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PEOPLE

COMMUNITY

C U LT U R E

Skydiving is a headtrip

FALL 2015


ast your lifetime?

Publisher

r savings you can afford to spend ut don’t want to run the risk of

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Alistair Taylor

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Will retirement savings last your lifetime? Willyour your retirement

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PEOPLE

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On the Cover: Tandem jump instructor Darryl Cattell leaps from the Pacific Airsports plane with a skydiving passenger above Campbell River Airport as pilot Keegan Allen looks back. Photo by Scott Gurney

Skydiving is a headtrip

Wave is produced by: Wave magazine is published quarterly by Black Press. The points of view or opinions expressed herein are those of the authors and do not necessarily reflect the views of the publisher of Wave. The contents of Wave magazine are protected by copyright, including the designed advertising. Reproduction is prohibited without written consent of the publisher.

[2] WAVE MAGAZINE | FALL 2015


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Bridge over

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Teen finds home — and family — in Killer Whales swimming club

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Full Circle with 10 Coming Balance Equestrian

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Bridge over troubled water Story by J.R. Rardon

Since being discovered near a dumpster as an infant in China, Ian Ralston has had plenty of reason to feel he's been left high and dry. But he may finally have found a home — and a family — in the water. Despite a debilitating and painful condition which makes even walking a daunting effort, the 15-year-old Carihi student has nonetheless found athletic success. One of the top para swimmers in B.C., Ralston is coming off a recent appearance in the Western Canada Summer Games and has his sights set on the Canadian Paralympic trials for the 2016 games in Brazil. "My goals are to compete in the Pan-Am Games, the Commonwealth Games, the Canadian Nationals and the World Championships," Ralston said with a grin that quickly appears every time he discusses swimming. "I want to do it all." Just a few short years ago, Ralston hardly wanted to do anything. Brought to Canada after his adoption in China by Roy Ralston and Linda Jay, the youngster struggled with the language and two club feet, which made him the butt of jokes among his new classmates. "Kids have picked on me since I came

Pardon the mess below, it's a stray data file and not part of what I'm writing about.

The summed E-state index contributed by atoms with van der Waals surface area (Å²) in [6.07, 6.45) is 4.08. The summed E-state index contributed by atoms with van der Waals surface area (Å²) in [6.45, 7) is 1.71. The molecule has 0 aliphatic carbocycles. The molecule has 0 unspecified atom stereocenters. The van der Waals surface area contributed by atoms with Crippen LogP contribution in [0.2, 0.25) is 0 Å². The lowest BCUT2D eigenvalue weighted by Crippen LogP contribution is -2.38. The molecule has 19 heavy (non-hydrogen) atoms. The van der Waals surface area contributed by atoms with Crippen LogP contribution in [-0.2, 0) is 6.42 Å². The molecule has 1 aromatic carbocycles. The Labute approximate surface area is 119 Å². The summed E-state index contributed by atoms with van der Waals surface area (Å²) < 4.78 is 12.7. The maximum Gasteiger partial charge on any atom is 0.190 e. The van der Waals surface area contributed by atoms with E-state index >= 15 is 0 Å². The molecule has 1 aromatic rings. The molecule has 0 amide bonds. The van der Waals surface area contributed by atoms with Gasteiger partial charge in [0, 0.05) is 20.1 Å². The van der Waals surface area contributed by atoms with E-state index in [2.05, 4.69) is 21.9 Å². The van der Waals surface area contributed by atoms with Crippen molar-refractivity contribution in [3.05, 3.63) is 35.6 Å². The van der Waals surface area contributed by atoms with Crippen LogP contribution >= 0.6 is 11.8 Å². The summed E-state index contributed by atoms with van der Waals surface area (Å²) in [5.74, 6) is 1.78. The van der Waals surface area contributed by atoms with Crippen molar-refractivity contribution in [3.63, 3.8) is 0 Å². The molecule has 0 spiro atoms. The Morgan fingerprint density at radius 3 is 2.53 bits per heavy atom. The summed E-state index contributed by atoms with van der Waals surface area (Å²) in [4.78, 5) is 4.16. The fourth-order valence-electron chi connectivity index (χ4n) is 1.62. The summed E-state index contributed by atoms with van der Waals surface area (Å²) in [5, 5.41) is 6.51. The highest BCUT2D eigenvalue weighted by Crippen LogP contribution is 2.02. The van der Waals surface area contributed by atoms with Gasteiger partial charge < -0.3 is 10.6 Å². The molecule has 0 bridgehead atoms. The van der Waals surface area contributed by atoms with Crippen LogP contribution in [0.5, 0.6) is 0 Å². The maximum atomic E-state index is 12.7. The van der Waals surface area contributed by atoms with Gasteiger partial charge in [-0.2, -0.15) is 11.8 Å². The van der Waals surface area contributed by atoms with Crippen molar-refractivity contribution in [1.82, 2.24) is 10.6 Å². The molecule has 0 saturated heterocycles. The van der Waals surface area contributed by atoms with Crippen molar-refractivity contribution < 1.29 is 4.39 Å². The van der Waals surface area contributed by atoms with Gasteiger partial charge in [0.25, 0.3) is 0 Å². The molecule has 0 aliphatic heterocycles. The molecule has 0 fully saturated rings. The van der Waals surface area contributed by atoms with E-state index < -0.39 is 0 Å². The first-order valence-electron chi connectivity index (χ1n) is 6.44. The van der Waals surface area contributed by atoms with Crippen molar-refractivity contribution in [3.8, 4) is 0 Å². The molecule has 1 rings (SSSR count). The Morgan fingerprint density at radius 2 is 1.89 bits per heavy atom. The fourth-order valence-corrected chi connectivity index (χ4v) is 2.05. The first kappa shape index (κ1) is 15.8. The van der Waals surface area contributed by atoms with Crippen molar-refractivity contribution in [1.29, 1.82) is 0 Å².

[6] WAVE MAGAZINE | FALL 2015

Ian Ralston powers his way through the butterfly during a Killer Whales Swim Club workout at Strathcona Gardens. The 15-year-old plans to compete in the Canadian Paralympic Trials in 2016. to Canada," said Ralston. "I didn't speak the language. I looked different. They'd say, 'Here comes the chicken-leg kid.' It makes me feel self-conscious." In time, it also placed a substantial chip on his shoulder.

His parents enrolled him in gymnastics for a year after bringing him to Vancouver Island, and he later tried hockey — an experiment that was aborted after six months. "That wasn't working," he said. "When it


Teen para swimmer finds home - and family in Killer Whales swimming club

Eventually, Ralston joined the Campbell River Killer Whales swim team, but despite gradual improvement and some age-group success, it took him several years to overcome his lax attitude and occasional flights of rebellion. "I was like, 'Too hard; I'm out of here,'" said Ralston, who would periodically just climb out of the pool and walk away from practices. When he didn't, his disruptive behaviour often caused his coaches to throw up their hands in frustration and ask him to leave the pool, he said. When former Canadian National Team swimmer Darryl Rudolph arrived to coach the Killer Whales three years ago, he recognized in Ralston a latent talent but also saw a troubled youngster that would need encouragement and, frankly, a little push if he intended to make a future in the sport. "When I first got here, I was ready to quit," said Rudolph. "And people were ready to say, 'See ya.' "But he stuck it out, worked on his attitude and applied himself to improving."

came to skating, I couldn't keep up." Swimming offered more promise, after he was enrolled in a beginner program through Strathcona's recreational program. Within his first six months he went from his first lesson to Level 4.

In Rudolph and his wife, Sarah, who will join the coaching staff of the club this fall, Ralston found the cornerstone of a supportive network. "With Darryl and Sarah, I got interested in staying for every practice, with no excuses," he said. "The other swimmers and coaches